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DESC has no policy for student Furbies


Gladys
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Well, identifying as an animal, I suppose,  can cover a spectrum from self indulgence to an underlying clinical mental health issue.  If at the latter end, then it needs support and help.  At the former, it needs nothing other than being told to behave and conform to the rules of the school (reports on FB of kids scratching other kids, how true?) with no further time and resource spent on it. 

Buggers up the classic "dog ate my homework, miss" excuse though.

Edited by Gladys
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18 minutes ago, Gladys said:

Well, identifying as an animal, I suppose,  can cover a spectrum from self indulgence to an underlying clinical mental health issue.  If at the latter end, then it needs support and help.  At the former, it needs nothing other than being told to behave and confirm to the rules of the school (reports on FB of kids scratching other kids, how true?)  With no further time and resource spent on it. 

Buggers up the classic "dog ate my homework, miss" excuse though.

Last time I took the piss out of a furbie I got a ban but you point out the complete ridiculousness of things that most people see and yes it’s generally suggestive of underlying mental health issues. But maybe they should be indulged more? Tell the school dinner lady only to serve them pal or whiskers at lunchtime. Then maybe they’d change their stupid attention seeking behaviour when it’s pointed out that dogs are supposed to eat dog food and you aren’t a real dog then are you if you don’t like dog food? The fact is too that this is a small Island and what might seem funny or attention seeking now isn’t going to be in 20 years time when you’re sat in a pub and someone you went to school with goes - oh look there’s John. He used to identify as a puppy at school. ****king idiot. These sort of daft things will be with you for life in the IOM. 

Edited by offshoremanxman
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I'll probably be slammed for this, but one way of determining if it is a real mental health issue: put them in a room with lots of spiders.  If they run out screaming, it's self-indulgence.  If they come out licking their lips, we have a real issue. 

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6 minutes ago, Gladys said:

I'll probably be slammed for this, but one way of determining if it is a real mental health issue: put them in a room with lots of spiders.  If they run out screaming, it's self-indulgence.  If they come out licking their lips, we have a real issue. 

They wonder why they currently have a problem with discipline in schools and then you read something like this. Within 24 hours of self declaring like this the whole family should get a visit from CAHMS and leave it at that. It’s got nothing to do with the school having to accommodate to meet its ‘inclusivity’ targets.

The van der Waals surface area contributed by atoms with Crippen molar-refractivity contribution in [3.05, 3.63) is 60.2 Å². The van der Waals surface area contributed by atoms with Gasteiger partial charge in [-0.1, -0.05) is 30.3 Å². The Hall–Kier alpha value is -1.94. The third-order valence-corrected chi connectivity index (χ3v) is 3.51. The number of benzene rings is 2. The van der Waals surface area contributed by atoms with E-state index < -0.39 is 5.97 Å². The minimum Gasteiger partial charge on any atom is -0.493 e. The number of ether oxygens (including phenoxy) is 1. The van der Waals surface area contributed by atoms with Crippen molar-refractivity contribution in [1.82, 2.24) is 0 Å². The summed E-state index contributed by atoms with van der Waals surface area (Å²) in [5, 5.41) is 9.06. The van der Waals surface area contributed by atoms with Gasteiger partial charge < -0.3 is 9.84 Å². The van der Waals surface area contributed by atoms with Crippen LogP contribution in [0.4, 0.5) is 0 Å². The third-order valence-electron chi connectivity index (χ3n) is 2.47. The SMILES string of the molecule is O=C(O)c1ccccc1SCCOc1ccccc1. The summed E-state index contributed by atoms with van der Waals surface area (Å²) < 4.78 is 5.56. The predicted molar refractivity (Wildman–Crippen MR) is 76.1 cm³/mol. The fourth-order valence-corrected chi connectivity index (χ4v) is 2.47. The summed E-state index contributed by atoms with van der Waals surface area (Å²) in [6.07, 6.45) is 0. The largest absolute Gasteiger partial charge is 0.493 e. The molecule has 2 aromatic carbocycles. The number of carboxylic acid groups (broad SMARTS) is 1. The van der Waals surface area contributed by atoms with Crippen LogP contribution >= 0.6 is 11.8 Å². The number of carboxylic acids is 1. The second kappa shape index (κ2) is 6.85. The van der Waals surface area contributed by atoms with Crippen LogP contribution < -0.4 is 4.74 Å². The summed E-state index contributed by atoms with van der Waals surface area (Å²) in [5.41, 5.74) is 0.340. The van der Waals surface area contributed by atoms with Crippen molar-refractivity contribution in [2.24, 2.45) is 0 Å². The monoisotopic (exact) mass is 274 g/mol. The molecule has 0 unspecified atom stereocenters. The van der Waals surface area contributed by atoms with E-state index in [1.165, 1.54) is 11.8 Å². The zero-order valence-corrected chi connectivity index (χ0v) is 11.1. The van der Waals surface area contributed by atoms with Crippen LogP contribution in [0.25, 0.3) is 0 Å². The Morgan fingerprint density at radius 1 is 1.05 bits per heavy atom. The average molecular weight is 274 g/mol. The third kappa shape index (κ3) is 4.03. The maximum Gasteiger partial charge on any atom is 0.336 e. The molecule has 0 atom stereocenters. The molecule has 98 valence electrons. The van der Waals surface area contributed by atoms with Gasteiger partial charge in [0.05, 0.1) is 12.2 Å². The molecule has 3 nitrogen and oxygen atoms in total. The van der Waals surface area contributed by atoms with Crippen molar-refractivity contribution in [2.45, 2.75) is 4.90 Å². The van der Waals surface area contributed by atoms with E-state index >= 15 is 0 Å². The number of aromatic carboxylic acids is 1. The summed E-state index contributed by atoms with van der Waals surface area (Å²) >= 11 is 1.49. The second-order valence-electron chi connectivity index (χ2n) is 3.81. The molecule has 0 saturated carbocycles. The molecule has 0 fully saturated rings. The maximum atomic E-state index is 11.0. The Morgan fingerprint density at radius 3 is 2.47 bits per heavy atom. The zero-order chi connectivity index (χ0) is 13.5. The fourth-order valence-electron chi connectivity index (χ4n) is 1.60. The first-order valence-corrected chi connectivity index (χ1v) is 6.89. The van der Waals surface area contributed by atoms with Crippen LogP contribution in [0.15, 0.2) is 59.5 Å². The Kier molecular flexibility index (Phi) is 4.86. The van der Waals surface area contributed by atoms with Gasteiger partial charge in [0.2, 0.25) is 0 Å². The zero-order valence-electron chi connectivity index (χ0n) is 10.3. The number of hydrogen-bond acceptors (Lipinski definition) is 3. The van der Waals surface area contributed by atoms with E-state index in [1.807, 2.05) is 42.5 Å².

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There were furries at school when I was a kid. Or as the MR article put it before the correction, members of the "fury" subculture. The "identify as" thing is a red herring though. Furries just like dressing up as anthropomorphised animals. It's a persona. They don't actually believe they're cats.

Article reads like MR have been trying to stir shit up for clicks to be honest.

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7 minutes ago, HeliX said:

There were furries at school when I was a kid. Or as the MR article put it before the correction, members of the "fury" subculture. The "identify as" thing is a red herring though. Furries just like dressing up as anthropomorphised animals. It's a persona. They don't actually believe they're cats.

Article reads like MR have been trying to stir shit up for clicks to be honest.

Fair enough, I did wonder.  But that article does sound as though there are students wanting to be seen as animals.  

I don't have a problem with dressing up,  it's a bit like creating a cartoon character.  I don't understand it, but each to their own and as long as they don't start wanting special treatment in setting like school, crack on.  

Anthropomorphism I thought meant embuing animals with human traits, not the other way round. 

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Adults, whether parents or teachers already have an overriding “policy” 

That is - a duty and responsibility towards children to educate, guide and protect them whilst gradually introducing them to  harsher realities of the world with the aim of building  sufficient emotional resilience  that they are equipped to  face and deal with difficulties they will undoubtedly later encounter and also have a degree of insight that will help in their future relationships  and happiness.

To have a policy for “furries” would not be a “policy” .

At best , a  farcical nonsense  based on a silly  indulgence .

At worst it could be damaging, depriving students from receiving  the above.

 

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8 minutes ago, Gladys said:

Anthropomorphism I thought meant embuing animals with human traits, not the other way round. 

Normal animal:

1200px-Cat03.jpg

 


Anthropomorphised animal:

Anthro_vixen_colored.jpg

Person dressed as anthropomorphised animal:

aurora-bloom-2-jpg-1579817827.jpg

 

Edited by HeliX
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